I. New Amsterdam
Tom liked to drink bottles of cheap vodka. His lips paralleled the liquid: bitter. Defying the odds, he was interested in, of all the people in that frigid city, me. Being newly eighteen and fresh out of a long term relationship, I relished our cheap vodka encounters, the kind that were lovely and exciting in the moment but left you with a reeling hangover the morning after. In truth, my nights with Tom were often filled with affection that only extended as far as our intoxication–a concept that I was perfectly fine with. We were in a weekend cycle; I would make it to his apartment (he always left the door unlocked), stay the night, and leave before breakfast. So when I went to kiss him one night, to taste the oh so familiar vodka on his lips, and found the flavor of a fine Italian wine instead, I panicked. I leaned in to kiss him again, to see if maybe my tongue had tricked me, but he pulled his head away. “No,” he said, kissing my forehead. “Just lay here with me, it’s been a long day.” I nodded. When Tom fell asleep that night, I pried off his arm from around my waist and left. The door locked behind me.
II. Stella Artois
When I met Sam, I knew instantly that he didn’t drink cheap vodka. No, he always smelled of cigarette smoke and mediocre beer. A beer before class, three beers before dinner, and the whole damn case before a party. Sam was bubbly, the perfect extroverted personality that captured the entire room’s attention. He didn’t give a shit about anything and exuded with confidence over everything whether it was kissing me in public, pulling me onto his lap at parties, going on small daytime coffeehouse dates ripe with small talk of his prep school days. But the more of Sam I ingested, the dryer, more unsatisfying he became. We were the same in that way–always convinced that just one more sip would make us feel something. And although he was the epitome of fun, our time of stumbling home at four in the morning together, hands everywhere, with a t-shirt tossed over the sole lamp turned sour; it made me sick to my stomach. Because looking into his perpetually glazed eyes, I quickly realized that I never did like the taste of beer to begin with.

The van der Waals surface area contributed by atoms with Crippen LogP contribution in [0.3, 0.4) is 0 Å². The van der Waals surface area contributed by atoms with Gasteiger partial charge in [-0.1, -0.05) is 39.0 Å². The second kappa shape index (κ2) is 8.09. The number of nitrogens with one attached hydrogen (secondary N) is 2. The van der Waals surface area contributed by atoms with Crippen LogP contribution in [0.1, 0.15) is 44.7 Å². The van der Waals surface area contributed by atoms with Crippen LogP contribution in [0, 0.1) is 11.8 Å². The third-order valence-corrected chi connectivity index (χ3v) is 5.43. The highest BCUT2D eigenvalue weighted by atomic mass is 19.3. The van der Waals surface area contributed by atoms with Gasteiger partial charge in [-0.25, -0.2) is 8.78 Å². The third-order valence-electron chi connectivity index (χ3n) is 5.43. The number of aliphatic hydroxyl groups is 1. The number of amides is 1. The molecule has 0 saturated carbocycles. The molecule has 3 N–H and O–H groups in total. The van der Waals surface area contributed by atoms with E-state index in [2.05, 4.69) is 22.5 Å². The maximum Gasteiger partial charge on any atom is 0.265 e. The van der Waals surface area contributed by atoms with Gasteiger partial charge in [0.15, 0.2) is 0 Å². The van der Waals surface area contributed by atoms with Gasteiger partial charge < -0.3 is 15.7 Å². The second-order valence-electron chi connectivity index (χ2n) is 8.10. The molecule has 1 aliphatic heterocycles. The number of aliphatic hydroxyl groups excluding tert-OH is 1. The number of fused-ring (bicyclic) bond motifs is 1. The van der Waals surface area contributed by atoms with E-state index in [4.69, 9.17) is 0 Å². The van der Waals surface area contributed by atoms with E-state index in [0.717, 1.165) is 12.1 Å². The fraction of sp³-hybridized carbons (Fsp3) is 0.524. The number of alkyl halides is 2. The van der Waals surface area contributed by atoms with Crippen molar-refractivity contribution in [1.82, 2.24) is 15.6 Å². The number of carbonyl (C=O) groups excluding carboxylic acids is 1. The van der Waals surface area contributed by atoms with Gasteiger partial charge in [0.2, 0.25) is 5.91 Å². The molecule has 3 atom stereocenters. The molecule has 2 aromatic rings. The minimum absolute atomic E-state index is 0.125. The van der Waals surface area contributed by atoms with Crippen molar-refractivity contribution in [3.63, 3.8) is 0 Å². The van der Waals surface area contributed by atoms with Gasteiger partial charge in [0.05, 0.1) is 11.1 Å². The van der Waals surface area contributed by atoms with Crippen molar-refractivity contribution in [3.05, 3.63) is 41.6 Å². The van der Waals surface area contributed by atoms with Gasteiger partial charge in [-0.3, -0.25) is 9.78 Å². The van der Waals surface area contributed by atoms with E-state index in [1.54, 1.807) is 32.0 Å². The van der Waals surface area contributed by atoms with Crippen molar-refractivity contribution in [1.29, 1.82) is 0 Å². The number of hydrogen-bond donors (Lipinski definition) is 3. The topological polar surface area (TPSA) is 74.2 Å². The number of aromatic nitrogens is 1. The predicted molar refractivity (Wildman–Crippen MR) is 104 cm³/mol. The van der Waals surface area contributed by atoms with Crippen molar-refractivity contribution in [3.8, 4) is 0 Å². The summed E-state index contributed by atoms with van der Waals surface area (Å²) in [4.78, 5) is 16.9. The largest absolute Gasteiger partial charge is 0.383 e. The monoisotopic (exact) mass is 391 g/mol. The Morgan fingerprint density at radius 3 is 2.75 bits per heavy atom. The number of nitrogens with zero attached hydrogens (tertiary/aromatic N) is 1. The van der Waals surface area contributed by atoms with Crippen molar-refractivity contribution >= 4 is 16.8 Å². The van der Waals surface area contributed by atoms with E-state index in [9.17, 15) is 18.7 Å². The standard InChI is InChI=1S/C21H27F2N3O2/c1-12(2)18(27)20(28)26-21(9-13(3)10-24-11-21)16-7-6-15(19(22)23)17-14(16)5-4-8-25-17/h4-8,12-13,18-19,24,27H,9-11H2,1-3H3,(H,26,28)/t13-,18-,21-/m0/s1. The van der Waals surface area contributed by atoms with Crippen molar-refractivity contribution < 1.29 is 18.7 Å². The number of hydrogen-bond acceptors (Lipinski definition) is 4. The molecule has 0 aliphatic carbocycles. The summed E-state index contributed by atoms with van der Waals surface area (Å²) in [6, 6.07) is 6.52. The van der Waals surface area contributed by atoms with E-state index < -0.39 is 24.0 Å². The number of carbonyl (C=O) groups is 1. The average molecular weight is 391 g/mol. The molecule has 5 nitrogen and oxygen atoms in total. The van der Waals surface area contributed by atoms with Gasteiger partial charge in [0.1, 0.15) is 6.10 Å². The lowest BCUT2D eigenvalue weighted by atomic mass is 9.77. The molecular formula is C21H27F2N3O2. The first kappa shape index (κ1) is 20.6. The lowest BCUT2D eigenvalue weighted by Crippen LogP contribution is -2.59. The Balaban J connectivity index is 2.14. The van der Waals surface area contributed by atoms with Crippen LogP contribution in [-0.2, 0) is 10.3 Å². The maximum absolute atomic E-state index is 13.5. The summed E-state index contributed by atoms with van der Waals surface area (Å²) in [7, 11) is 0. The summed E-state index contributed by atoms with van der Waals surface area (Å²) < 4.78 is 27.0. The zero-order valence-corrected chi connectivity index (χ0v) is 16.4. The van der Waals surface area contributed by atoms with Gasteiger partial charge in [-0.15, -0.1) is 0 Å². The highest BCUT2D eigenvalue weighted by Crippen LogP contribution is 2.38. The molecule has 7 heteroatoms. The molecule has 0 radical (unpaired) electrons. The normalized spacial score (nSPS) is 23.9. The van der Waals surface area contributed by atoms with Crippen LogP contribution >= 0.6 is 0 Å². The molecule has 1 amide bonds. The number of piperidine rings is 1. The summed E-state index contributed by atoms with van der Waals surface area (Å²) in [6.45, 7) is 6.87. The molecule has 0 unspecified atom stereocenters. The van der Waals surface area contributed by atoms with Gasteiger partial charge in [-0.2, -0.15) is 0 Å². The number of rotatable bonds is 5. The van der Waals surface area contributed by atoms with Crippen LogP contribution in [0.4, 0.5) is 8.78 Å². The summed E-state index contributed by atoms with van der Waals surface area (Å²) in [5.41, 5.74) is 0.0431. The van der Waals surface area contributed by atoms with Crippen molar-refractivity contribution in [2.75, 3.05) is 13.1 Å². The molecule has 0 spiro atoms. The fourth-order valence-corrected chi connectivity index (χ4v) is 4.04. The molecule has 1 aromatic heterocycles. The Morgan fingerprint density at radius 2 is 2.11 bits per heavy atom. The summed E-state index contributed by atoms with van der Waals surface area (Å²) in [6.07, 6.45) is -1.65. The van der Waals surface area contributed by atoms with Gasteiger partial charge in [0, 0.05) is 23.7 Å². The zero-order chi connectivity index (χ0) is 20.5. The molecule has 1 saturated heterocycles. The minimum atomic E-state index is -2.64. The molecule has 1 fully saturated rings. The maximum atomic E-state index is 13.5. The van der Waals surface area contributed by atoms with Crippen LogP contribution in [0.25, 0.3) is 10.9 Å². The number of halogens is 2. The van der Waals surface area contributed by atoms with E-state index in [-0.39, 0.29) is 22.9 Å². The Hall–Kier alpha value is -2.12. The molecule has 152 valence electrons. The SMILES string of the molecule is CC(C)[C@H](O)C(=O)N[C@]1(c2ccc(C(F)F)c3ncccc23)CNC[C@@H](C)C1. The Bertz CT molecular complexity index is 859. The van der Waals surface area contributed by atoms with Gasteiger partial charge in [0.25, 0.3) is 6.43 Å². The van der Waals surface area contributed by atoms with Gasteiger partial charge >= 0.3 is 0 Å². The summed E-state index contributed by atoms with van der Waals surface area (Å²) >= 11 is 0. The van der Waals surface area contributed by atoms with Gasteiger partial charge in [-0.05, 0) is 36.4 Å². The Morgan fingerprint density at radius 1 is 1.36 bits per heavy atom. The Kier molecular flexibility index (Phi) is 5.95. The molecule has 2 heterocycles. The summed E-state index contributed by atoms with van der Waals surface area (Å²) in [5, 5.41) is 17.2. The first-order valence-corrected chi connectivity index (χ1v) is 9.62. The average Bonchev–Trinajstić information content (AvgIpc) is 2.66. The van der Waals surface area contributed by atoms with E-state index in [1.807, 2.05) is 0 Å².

Daniel however preferred shots of the strongest tequila. He had hands that burned to the touch, but it was enthralling. His hands would scorch my waist, my neck, my cheeks–hotter than any day at the beach that we attended. Even on the coldest summer nights, his body would radiate heat like a lakeside bonfire. But Daniel’s temper was more fiery than his skin. After one shot, he spoke of false promises and high expectations that made me want to fall in love with him. With the third shot, he spoke of future days that were all-consuming. After the fifth shot he spoke quickly, vehemently, every word sharp and each syllable laced with spite. Eyes watering, I would retreat under the covers and wait for the morning sun to bring his apologies. Eventually the “I’m sorry”’s stopped coming. When he reached out to stroke my hair from my face on a humid August day, his hand felt frozen.
IV. Knob Creek
But Neil likes to watch me drink a glass of my favorite bourbon. He has a voice that is rich like mahogany and turns the wheel of his pickup with the some of the smoothest motions I’ve ever seen. Warm and inviting, his honey colored eyes will beckon me to sit beside him next to the fireplace where I laugh at scrapbooks of his youth. It is atop the hayloft in his red oak barn where he asks me to play songs from my phone and then brandishes his chestnut-washed acoustic guitar, scarred from years of performing. Whereas I listen to the crooning of obscure songwriters, Neil enjoys classic rock, an old soul at heart. I watch him envision sheet music in his head from my overstuffed armchair, occasionally taking a small sip from my glass. As his fingers pluck chords effortlessly, the corners of his mouth turn up ever so slightly when he catches me singing along. Though the hours pass blissfully with music and conversation, the glass resting on the floor beside him perpetually remains full.
About the Author: Riley Simmons is currently an undergraduate student at Emmanuel College in Boston, MA. She is studying writing, editing, and publishing with hopes of making a name for herself in that field. When she's not writing or reading, you can find her drinking coffee and avoiding her responsibilities.